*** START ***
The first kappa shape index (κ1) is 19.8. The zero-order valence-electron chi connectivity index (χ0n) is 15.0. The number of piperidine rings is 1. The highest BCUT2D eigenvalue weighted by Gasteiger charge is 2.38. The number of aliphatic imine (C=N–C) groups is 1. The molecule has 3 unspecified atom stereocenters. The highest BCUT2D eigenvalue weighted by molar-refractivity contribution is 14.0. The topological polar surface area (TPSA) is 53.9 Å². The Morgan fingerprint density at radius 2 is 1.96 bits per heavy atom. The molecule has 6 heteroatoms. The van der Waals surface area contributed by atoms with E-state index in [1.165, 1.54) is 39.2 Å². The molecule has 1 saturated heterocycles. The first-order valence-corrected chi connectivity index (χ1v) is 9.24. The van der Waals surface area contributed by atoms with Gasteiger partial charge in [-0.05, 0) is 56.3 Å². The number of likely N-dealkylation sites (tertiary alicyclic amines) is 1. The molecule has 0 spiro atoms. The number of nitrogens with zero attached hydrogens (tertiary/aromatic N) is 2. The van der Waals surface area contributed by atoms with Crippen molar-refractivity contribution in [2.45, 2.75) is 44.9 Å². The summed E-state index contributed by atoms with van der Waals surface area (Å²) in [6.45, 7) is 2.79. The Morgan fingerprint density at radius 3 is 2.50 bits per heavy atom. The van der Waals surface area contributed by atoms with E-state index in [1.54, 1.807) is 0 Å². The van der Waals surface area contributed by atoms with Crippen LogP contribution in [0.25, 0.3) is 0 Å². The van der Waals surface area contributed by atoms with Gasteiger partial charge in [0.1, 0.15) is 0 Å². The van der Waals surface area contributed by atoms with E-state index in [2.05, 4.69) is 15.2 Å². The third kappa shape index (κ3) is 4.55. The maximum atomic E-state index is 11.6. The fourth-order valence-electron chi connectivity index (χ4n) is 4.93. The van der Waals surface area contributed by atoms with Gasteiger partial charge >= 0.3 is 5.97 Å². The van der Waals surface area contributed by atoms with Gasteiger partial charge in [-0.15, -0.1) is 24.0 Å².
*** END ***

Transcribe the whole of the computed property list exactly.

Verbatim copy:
The first kappa shape index (κ1) is 19.8. The zero-order valence-electron chi connectivity index (χ0n) is 15.0. The number of piperidine rings is 1. The highest BCUT2D eigenvalue weighted by Gasteiger charge is 2.38. The number of aliphatic imine (C=N–C) groups is 1. The molecule has 3 unspecified atom stereocenters. The highest BCUT2D eigenvalue weighted by molar-refractivity contribution is 14.0. The topological polar surface area (TPSA) is 53.9 Å². The Morgan fingerprint density at radius 2 is 1.96 bits per heavy atom. The molecule has 6 heteroatoms. The van der Waals surface area contributed by atoms with E-state index in [1.165, 1.54) is 39.2 Å². The molecule has 1 saturated heterocycles. The first-order valence-corrected chi connectivity index (χ1v) is 9.24. The van der Waals surface area contributed by atoms with Gasteiger partial charge in [-0.05, 0) is 56.3 Å². The number of likely N-dealkylation sites (tertiary alicyclic amines) is 1. The molecule has 0 spiro atoms. The number of nitrogens with zero attached hydrogens (tertiary/aromatic N) is 2. The van der Waals surface area contributed by atoms with Crippen molar-refractivity contribution in [2.45, 2.75) is 44.9 Å². The summed E-state index contributed by atoms with van der Waals surface area (Å²) in [6.45, 7) is 2.79. The Morgan fingerprint density at radius 3 is 2.50 bits per heavy atom. The van der Waals surface area contributed by atoms with E-state index in [1.54, 1.807) is 0 Å². The van der Waals surface area contributed by atoms with Crippen LogP contribution in [0.25, 0.3) is 0 Å². The van der Waals surface area contributed by atoms with Gasteiger partial charge in [0.1, 0.15) is 0 Å². The van der Waals surface area contributed by atoms with E-state index in [2.05, 4.69) is 15.2 Å². The third kappa shape index (κ3) is 4.55. The maximum atomic E-state index is 11.6. The fourth-order valence-electron chi connectivity index (χ4n) is 4.93. The van der Waals surface area contributed by atoms with Gasteiger partial charge >= 0.3 is 5.97 Å². The van der Waals surface area contributed by atoms with Gasteiger partial charge in [-0.15, -0.1) is 24.0 Å².